A stroll in the park

14 February 2019. Valentine’s Day. Bright and sunny, hardly a cloud in the sky. Just a gentle breeze. What a better day for a nice long walk in the Worcestershire countryside.

So Steph and I headed off to Hanbury Hall, just over 6 miles from home, the closest National Trust property¹ where we often enjoy the garden and parkland. This short video shows the last couple of miles of the trip, through Stoke Prior, past Hanbury Woods before turning right on to School Rd just outside Hanbury.


We completed the circular walk that we had part enjoyed last August, taking in the extra mile or so that we had omitted then.

This is the route we took, clockwise from the car park, and ending at the shop and plant sales.

In all, this walk was just over 3.6 miles and took us almost 1½ hours. From the car park, we headed round the south side of the hall and through the parterre, northwest across the fields (sown with soybeans, we think) before joining the Worcester and Birmingham Canal towpath at the Hanbury Park lock, then following the towpath north to the next lock at Astwood Lane.

Here we turned east along Astwood Lane, heading towards Hanbury Church of St Mary the Virgin, before once again turning south on to National Trust land and back into the park and along an old oak avenue.

Along the way we enjoyed the stark magnificence of Hanbury’s parterre and its box hedges and cones, banks of snowdrops and emerging and soon-to-flower daffodils.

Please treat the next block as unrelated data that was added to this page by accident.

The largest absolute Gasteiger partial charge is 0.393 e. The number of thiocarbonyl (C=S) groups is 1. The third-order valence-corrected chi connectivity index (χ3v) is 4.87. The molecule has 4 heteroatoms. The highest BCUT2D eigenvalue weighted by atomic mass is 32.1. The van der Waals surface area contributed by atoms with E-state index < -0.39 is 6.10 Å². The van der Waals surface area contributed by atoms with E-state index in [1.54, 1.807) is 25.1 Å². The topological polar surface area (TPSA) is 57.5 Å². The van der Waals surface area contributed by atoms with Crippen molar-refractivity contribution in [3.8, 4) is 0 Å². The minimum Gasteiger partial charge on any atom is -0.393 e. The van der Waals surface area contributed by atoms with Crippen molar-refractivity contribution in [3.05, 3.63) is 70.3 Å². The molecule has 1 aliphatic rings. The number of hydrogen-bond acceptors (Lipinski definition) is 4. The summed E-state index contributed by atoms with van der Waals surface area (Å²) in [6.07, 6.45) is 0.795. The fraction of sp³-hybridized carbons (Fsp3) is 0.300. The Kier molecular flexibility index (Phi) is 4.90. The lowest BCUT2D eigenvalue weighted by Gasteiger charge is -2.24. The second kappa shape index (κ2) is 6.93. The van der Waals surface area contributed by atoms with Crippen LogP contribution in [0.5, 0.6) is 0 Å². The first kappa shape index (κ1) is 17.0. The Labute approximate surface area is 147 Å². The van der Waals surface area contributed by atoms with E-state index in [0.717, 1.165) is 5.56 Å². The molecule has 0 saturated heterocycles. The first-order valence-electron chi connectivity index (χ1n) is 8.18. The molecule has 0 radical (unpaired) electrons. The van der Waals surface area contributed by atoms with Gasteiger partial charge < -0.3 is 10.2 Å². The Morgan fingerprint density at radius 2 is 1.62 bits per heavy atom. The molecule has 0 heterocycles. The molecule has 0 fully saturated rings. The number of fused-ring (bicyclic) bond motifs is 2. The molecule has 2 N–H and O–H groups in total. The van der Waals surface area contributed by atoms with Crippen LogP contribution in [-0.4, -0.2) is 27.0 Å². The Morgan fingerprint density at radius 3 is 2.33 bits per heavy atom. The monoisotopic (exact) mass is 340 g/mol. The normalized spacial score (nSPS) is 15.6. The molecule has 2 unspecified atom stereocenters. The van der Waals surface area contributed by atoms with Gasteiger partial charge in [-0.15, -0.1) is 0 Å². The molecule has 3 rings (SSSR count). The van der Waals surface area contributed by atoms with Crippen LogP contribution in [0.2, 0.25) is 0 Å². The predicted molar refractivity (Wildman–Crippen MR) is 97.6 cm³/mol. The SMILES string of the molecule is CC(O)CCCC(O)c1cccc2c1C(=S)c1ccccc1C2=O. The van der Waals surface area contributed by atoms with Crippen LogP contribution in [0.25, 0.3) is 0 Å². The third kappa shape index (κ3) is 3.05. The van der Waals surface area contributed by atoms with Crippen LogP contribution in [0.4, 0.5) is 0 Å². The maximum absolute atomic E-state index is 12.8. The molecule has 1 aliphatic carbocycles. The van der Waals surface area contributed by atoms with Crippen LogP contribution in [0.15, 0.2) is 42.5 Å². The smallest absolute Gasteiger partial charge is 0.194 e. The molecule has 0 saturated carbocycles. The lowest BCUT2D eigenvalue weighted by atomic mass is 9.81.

Along the canal there was hardly a breath if wind, so the reflections in the water were particularly strong.

We came across two badger carcasses, roadkill perhaps or maybe victims of TB? Near the church a fox came out of the undergrowth and trotted along the lane ahead of us. We think it had been inspecting one of the dead badgers, an easy meal in the middle of winter.

In a field attached to Webb House Farm we saw a flock of perhaps a hundred fieldfares (the largest of the thrushes that visits these shores in winter); and rabbits skipping along in the warm sunshine. Everywhere there were flocks of heavily pregnant ewes.

Male fieldfare

A full album of photos from our walk can be viewed here.

It was certainly a beautiful day to be outside. And remarkably, it was almost a year to the day that we visited The Firs (the birthplace of composer Sir Edward Elgar) near Worcester, and had enjoyed equally fine and warm weather.


¹ Actually, Rosedene is closer by two miles, but is open only on a few weekends each year.